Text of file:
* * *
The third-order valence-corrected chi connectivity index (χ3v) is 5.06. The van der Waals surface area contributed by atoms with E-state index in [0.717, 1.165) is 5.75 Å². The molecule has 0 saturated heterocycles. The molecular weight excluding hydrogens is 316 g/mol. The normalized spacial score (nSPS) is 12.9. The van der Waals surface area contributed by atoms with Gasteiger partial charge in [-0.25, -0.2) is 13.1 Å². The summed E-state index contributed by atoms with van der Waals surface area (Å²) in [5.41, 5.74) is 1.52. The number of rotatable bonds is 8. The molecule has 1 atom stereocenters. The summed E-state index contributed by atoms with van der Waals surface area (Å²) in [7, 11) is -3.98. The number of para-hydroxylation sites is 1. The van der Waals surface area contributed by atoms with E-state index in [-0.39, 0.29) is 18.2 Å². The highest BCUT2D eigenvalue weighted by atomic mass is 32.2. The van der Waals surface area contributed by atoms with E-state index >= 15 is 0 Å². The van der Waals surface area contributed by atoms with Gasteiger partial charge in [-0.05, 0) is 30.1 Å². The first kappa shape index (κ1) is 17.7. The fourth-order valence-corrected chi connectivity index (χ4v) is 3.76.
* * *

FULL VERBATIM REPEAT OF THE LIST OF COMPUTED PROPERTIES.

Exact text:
The third-order valence-corrected chi connectivity index (χ3v) is 5.06. The van der Waals surface area contributed by atoms with E-state index in [0.717, 1.165) is 5.75 Å². The molecule has 0 saturated heterocycles. The molecular weight excluding hydrogens is 316 g/mol. The normalized spacial score (nSPS) is 12.9. The van der Waals surface area contributed by atoms with Gasteiger partial charge in [-0.25, -0.2) is 13.1 Å². The summed E-state index contributed by atoms with van der Waals surface area (Å²) in [5.41, 5.74) is 1.52. The number of rotatable bonds is 8. The molecule has 1 atom stereocenters. The summed E-state index contributed by atoms with van der Waals surface area (Å²) in [7, 11) is -3.98. The number of para-hydroxylation sites is 1. The van der Waals surface area contributed by atoms with E-state index in [-0.39, 0.29) is 18.2 Å². The highest BCUT2D eigenvalue weighted by atomic mass is 32.2. The van der Waals surface area contributed by atoms with E-state index >= 15 is 0 Å². The van der Waals surface area contributed by atoms with Gasteiger partial charge in [-0.05, 0) is 30.1 Å². The first kappa shape index (κ1) is 17.7. The fourth-order valence-corrected chi connectivity index (χ4v) is 3.76.